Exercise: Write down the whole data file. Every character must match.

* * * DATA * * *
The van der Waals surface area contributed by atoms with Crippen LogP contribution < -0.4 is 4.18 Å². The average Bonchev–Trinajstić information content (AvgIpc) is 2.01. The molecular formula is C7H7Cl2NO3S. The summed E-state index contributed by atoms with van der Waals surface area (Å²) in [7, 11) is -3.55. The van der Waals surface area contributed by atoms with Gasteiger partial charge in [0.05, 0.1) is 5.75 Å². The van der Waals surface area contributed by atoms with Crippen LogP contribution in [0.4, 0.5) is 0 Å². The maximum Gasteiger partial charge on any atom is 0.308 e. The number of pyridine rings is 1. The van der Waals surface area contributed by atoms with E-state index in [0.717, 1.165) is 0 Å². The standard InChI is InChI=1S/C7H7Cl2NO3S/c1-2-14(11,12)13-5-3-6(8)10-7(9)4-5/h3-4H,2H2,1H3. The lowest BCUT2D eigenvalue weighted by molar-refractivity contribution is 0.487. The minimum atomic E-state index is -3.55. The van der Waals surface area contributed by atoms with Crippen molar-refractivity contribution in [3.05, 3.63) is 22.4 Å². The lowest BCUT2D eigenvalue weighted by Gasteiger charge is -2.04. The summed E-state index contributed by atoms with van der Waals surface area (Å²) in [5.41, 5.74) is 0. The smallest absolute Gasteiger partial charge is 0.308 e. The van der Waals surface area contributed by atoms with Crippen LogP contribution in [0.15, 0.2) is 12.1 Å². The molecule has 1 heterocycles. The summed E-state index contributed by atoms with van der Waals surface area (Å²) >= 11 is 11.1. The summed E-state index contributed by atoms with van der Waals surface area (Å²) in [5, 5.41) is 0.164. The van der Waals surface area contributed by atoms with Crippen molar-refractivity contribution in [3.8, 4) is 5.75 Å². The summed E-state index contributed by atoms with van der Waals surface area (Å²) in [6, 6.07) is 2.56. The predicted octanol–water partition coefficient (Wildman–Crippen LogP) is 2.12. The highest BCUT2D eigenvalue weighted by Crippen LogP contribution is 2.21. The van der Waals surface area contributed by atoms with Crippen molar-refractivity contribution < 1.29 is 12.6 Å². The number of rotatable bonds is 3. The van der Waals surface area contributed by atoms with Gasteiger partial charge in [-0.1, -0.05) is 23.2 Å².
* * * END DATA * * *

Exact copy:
The van der Waals surface area contributed by atoms with Crippen LogP contribution < -0.4 is 4.18 Å². The average Bonchev–Trinajstić information content (AvgIpc) is 2.01. The molecular formula is C7H7Cl2NO3S. The summed E-state index contributed by atoms with van der Waals surface area (Å²) in [7, 11) is -3.55. The van der Waals surface area contributed by atoms with Gasteiger partial charge in [0.05, 0.1) is 5.75 Å². The van der Waals surface area contributed by atoms with Crippen LogP contribution in [0.4, 0.5) is 0 Å². The maximum Gasteiger partial charge on any atom is 0.308 e. The number of pyridine rings is 1. The van der Waals surface area contributed by atoms with E-state index in [0.717, 1.165) is 0 Å². The standard InChI is InChI=1S/C7H7Cl2NO3S/c1-2-14(11,12)13-5-3-6(8)10-7(9)4-5/h3-4H,2H2,1H3. The lowest BCUT2D eigenvalue weighted by molar-refractivity contribution is 0.487. The minimum atomic E-state index is -3.55. The van der Waals surface area contributed by atoms with Crippen molar-refractivity contribution in [3.05, 3.63) is 22.4 Å². The lowest BCUT2D eigenvalue weighted by Gasteiger charge is -2.04. The summed E-state index contributed by atoms with van der Waals surface area (Å²) in [5.41, 5.74) is 0. The smallest absolute Gasteiger partial charge is 0.308 e. The van der Waals surface area contributed by atoms with Crippen LogP contribution in [0.15, 0.2) is 12.1 Å². The molecule has 1 heterocycles. The summed E-state index contributed by atoms with van der Waals surface area (Å²) >= 11 is 11.1. The summed E-state index contributed by atoms with van der Waals surface area (Å²) in [5, 5.41) is 0.164. The van der Waals surface area contributed by atoms with Crippen molar-refractivity contribution in [3.8, 4) is 5.75 Å². The summed E-state index contributed by atoms with van der Waals surface area (Å²) in [6, 6.07) is 2.56. The predicted octanol–water partition coefficient (Wildman–Crippen LogP) is 2.12. The highest BCUT2D eigenvalue weighted by Crippen LogP contribution is 2.21. The van der Waals surface area contributed by atoms with Crippen molar-refractivity contribution < 1.29 is 12.6 Å². The number of rotatable bonds is 3. The van der Waals surface area contributed by atoms with Gasteiger partial charge in [-0.1, -0.05) is 23.2 Å².